Now in part five you’re looking at the reviews. What do other people, not just one person, but what are other people saying across the internet on this company? So, when you look at reviews there are two different things you look at. One is an owner review, then there is a tenant review. You want to know ‘hey, are the owners happy’ and that’s the main thing. A tenant, often times, when they’re held accountable they’re not so happy. They’re not so happy when they move out and leave the home wrecked and the property manager says, “you know what Mr. and Mrs. Tenant, you’re paying for all that”. The tenant may very well go online and leave that negative review. It’s okay. The property manager is doing the job for you, the home owner, and that’s who they work for, they don’t work for the tenants. So look at the reviews, but differentiate from the tenant versus the owner. There should be some negative reviews in there. Nobody has a 5 star review, and know that Google reviews and Facebook reviews are pretty easy to look at. Some of the Yelp reviews get buried, some of the good reviews, so you have to click the little ‘see more reviews’ to see those type things.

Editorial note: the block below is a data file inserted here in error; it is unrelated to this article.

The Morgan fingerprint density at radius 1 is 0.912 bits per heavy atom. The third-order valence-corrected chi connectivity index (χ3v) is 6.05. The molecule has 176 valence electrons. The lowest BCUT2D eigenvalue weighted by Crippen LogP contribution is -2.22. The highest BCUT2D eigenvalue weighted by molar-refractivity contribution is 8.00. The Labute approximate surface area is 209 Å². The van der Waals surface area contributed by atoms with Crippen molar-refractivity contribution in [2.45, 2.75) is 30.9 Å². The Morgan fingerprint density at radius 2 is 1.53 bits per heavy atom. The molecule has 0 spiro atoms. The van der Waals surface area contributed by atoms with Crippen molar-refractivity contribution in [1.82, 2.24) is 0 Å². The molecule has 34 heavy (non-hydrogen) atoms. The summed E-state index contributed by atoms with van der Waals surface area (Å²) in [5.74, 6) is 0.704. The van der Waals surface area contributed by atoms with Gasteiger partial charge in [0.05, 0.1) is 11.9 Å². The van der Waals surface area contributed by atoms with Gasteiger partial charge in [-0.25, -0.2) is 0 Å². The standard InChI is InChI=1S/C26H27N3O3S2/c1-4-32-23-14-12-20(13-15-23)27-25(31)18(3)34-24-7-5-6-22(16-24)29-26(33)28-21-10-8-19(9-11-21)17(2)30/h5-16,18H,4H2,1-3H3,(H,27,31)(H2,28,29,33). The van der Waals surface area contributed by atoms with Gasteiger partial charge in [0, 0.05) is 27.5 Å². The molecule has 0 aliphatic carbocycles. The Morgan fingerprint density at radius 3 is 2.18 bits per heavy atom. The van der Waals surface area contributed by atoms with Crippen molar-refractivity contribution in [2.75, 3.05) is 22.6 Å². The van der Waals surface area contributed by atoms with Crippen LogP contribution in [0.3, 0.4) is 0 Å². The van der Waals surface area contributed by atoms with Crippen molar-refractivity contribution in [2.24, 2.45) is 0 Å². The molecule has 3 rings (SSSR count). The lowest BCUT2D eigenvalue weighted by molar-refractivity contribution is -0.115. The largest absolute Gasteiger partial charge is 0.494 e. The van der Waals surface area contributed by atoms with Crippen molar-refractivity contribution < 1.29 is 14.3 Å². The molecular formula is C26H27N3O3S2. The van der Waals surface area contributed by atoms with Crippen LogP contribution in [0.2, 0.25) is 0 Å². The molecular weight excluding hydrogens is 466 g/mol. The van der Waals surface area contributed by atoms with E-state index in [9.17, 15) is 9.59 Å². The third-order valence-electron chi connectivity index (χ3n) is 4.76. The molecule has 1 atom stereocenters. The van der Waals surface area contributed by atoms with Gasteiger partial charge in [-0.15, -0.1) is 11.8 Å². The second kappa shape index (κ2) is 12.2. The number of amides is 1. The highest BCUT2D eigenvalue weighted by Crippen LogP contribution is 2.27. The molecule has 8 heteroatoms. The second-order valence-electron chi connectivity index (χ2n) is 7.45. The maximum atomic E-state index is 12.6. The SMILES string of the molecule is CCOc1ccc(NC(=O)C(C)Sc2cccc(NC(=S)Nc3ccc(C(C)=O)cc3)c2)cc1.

Alright, number six. You want to really dig in now. You’ve gone into the first five things and you’re talking to a property manager really you want to get to the nuts and bolts. What kind of policies, what kind of procedures do they have, do they rent a home before it goes vacant or after it goes vacant because after it goes vacant it’s easier to show, but you’re paying money. You’re paying the lights, you’re paying the mortgage without anything so you need to ask those questions. What do they charge for, what does their fee structure look like, what kind of professional affiliations do they have. Are they linked with lawyers, and title companies and vendors that are all licensed and insured? Who’s doing the work on their home? You really need to dig in and ask about that policies and procedures how they manage your risks because that’s what they’re doing. A property manager should reduce your risk.